"It's open, it's global, it's live, let's hack!" says Ford's John Eliss, global technologist for connected services. Ford has been leading the way in networking its cars and encouraging app developers to give Ford vehicles an edge in the increasingly technology-obsessed motor industry. So Wired.co.uk travelled to Detroit for the North American International Auto Show (NAIAS) to try them out.
Pandora, Amazon Cloud Player, BeCouply, and Kaliki are four of the 63 in-car apps that currently make use of the microphones, speakers, control panels and smartphone connectivity found in Ford dashboards. With the free SDK kits available, they're the first of a flood of apps that will provide useful content and services that help the driver without causing distraction—they use voice commands to avoid fiddly keypad text entry.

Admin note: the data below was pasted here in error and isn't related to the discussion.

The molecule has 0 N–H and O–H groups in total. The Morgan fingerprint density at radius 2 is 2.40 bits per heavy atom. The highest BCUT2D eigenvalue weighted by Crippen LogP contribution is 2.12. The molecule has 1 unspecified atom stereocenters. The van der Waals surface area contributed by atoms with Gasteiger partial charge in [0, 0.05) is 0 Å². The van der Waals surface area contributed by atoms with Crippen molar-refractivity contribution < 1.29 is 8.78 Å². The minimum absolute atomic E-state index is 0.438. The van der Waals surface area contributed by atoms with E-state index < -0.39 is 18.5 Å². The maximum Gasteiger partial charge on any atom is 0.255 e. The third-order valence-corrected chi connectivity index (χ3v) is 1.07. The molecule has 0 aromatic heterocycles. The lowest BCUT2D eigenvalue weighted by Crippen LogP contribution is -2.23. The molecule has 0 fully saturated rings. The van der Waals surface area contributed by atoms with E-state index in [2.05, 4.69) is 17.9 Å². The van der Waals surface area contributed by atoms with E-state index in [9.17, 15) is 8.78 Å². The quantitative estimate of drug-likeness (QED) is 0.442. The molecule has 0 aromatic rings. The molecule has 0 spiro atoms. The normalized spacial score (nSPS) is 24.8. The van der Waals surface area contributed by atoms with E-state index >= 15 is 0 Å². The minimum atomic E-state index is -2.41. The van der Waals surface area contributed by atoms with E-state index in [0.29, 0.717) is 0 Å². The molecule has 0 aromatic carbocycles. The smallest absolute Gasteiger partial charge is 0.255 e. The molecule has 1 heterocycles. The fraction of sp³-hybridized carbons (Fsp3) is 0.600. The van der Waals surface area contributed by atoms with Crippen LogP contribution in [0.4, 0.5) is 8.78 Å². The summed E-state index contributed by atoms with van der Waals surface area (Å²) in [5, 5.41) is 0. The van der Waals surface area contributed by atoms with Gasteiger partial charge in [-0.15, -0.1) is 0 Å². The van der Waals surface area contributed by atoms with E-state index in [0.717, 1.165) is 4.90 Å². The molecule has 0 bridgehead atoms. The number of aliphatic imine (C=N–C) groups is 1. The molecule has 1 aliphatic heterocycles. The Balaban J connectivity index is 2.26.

By 2014 there will be 14 million app-capable Fords on the road, and with no cost for the SDK or a royalty fee and free advice at Developer.ford.com, there's plenty of incentive for novice developers to get busy. All new Fords will be compatible, and the apps themselves can be downloaded onto Android or iOS devices, explained Eliss.